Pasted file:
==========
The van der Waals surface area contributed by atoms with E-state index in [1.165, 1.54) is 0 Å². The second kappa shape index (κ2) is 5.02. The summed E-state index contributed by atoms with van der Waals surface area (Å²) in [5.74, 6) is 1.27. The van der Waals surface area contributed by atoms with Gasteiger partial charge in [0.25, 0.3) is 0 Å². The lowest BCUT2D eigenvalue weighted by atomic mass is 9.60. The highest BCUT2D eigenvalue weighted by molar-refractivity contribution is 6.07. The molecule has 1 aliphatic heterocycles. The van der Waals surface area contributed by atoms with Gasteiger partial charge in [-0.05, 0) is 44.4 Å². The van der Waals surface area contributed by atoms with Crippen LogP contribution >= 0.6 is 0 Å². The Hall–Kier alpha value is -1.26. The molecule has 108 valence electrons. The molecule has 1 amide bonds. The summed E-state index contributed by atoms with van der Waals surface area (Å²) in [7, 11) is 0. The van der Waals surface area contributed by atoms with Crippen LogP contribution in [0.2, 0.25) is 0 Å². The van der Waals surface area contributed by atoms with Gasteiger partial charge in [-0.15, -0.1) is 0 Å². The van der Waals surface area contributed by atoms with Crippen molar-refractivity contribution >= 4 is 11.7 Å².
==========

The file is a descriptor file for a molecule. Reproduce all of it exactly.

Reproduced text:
The van der Waals surface area contributed by atoms with E-state index in [1.165, 1.54) is 0 Å². The second kappa shape index (κ2) is 5.02. The summed E-state index contributed by atoms with van der Waals surface area (Å²) in [5.74, 6) is 1.27. The van der Waals surface area contributed by atoms with Gasteiger partial charge in [0.25, 0.3) is 0 Å². The lowest BCUT2D eigenvalue weighted by atomic mass is 9.60. The highest BCUT2D eigenvalue weighted by molar-refractivity contribution is 6.07. The molecule has 1 aliphatic heterocycles. The van der Waals surface area contributed by atoms with Gasteiger partial charge in [-0.05, 0) is 44.4 Å². The van der Waals surface area contributed by atoms with Crippen LogP contribution >= 0.6 is 0 Å². The Hall–Kier alpha value is -1.26. The molecule has 108 valence electrons. The molecule has 1 amide bonds. The summed E-state index contributed by atoms with van der Waals surface area (Å²) in [7, 11) is 0. The van der Waals surface area contributed by atoms with Crippen LogP contribution in [0.2, 0.25) is 0 Å². The van der Waals surface area contributed by atoms with Gasteiger partial charge in [-0.15, -0.1) is 0 Å². The van der Waals surface area contributed by atoms with Crippen molar-refractivity contribution >= 4 is 11.7 Å².